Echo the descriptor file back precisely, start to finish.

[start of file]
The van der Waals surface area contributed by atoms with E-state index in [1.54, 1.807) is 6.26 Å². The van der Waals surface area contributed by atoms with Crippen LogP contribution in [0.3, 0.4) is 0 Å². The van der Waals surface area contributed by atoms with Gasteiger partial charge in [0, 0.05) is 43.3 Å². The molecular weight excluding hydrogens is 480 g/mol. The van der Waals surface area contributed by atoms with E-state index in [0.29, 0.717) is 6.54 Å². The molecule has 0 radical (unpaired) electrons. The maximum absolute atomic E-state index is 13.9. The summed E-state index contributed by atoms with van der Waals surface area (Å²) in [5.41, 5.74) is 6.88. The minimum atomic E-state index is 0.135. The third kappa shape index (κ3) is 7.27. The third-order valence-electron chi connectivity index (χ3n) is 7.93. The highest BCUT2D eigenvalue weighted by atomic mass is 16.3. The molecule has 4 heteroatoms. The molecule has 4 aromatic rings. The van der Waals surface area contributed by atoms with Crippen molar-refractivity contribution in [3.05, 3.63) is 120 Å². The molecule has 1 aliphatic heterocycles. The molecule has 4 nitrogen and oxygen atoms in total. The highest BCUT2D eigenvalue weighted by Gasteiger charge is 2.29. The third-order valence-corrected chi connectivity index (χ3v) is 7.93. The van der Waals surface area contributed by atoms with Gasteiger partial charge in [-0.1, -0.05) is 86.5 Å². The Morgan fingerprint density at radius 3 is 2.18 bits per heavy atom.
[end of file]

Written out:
The van der Waals surface area contributed by atoms with E-state index in [1.54, 1.807) is 6.26 Å². The van der Waals surface area contributed by atoms with Crippen LogP contribution in [0.3, 0.4) is 0 Å². The van der Waals surface area contributed by atoms with Gasteiger partial charge in [0, 0.05) is 43.3 Å². The molecular weight excluding hydrogens is 480 g/mol. The van der Waals surface area contributed by atoms with E-state index in [0.29, 0.717) is 6.54 Å². The molecule has 0 radical (unpaired) electrons. The maximum absolute atomic E-state index is 13.9. The summed E-state index contributed by atoms with van der Waals surface area (Å²) in [5.41, 5.74) is 6.88. The minimum atomic E-state index is 0.135. The third kappa shape index (κ3) is 7.27. The third-order valence-electron chi connectivity index (χ3n) is 7.93. The highest BCUT2D eigenvalue weighted by atomic mass is 16.3. The molecule has 4 heteroatoms. The molecule has 4 aromatic rings. The van der Waals surface area contributed by atoms with Crippen molar-refractivity contribution in [3.05, 3.63) is 120 Å². The molecule has 1 aliphatic heterocycles. The molecule has 4 nitrogen and oxygen atoms in total. The highest BCUT2D eigenvalue weighted by Gasteiger charge is 2.29. The third-order valence-corrected chi connectivity index (χ3v) is 7.93. The van der Waals surface area contributed by atoms with Gasteiger partial charge in [-0.1, -0.05) is 86.5 Å². The Morgan fingerprint density at radius 3 is 2.18 bits per heavy atom.